• A de minimis exclusion of up to $200 per transaction from a taxpayer’s gross income for personal use of digital assets for payment for goods and services
  • Clarification of the definition of “broker” for the purposes of the Infrastructure Investment and Jobs Act’s reporting requirement on digital assets (which we reported on here), and delaying implementation of those rules to January 1, 2025. Specifically, validators and miners would not be treated as “brokers” under the Act.
  • Extension of the current safe harbors for securities and commodities trading activity made by non-United States persons who use a United States financial institution to conduct crypto asset trading activities under specified conditions, including that the non-United States person does not have an office in the United States.
  • Establishing that crypto asset lending agreements are not generally taxable events, in the same way that securities lending transactions are not today.
  • Providing that the IRS must not recognize crypto assets provided to a taxpayer through a fork or airdrop as gross income until the taxpayer exercises control over the asset.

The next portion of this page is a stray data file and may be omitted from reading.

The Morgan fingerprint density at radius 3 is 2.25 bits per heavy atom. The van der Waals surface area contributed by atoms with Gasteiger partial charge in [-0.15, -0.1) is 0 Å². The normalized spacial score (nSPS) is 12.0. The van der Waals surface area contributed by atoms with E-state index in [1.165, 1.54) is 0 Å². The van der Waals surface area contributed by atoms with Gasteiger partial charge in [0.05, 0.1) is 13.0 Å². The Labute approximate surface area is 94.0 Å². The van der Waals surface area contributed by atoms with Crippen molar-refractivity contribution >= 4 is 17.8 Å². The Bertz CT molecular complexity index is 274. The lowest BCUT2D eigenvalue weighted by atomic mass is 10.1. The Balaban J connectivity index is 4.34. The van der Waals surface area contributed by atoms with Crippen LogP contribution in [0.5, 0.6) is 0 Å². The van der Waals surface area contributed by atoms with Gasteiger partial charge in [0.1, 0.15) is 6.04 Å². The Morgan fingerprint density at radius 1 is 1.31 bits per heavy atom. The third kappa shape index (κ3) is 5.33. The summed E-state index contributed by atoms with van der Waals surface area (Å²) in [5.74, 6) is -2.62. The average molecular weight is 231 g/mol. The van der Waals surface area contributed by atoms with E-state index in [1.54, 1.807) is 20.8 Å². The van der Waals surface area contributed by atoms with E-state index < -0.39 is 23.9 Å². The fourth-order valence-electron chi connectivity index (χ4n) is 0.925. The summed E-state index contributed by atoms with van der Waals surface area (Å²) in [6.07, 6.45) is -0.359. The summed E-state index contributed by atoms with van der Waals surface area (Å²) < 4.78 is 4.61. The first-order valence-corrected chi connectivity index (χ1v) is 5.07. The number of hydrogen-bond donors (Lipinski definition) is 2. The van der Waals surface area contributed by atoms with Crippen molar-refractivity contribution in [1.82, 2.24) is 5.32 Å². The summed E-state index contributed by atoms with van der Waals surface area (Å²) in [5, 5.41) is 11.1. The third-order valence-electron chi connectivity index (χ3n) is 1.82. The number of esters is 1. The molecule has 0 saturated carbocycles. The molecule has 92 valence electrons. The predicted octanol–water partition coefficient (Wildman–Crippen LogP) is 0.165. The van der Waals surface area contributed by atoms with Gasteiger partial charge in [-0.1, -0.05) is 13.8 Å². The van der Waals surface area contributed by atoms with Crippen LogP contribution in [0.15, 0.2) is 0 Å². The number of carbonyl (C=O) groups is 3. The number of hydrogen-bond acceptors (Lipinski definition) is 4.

• Declaring that crypto assets obtained from mining or staking activities do not form part of a taxpayer’s gross income until the disposition of those assets.

The Act also (i) would provide that a qualified appraisal of crypto assets is not required as a condition of a charitable contribution, and (ii) unlike last year’s version of the Act, does not include any provision regarding the classification of decentralized autonomous organizations (DAOs) for tax purposes.

In addition, the Act would also address the following1:

Create clear definitions
As there is not one set of clear definitions pertaining to the crypto and digital asset , the Act would create definitions to allow for digital asset regulation to take place in a consistent way.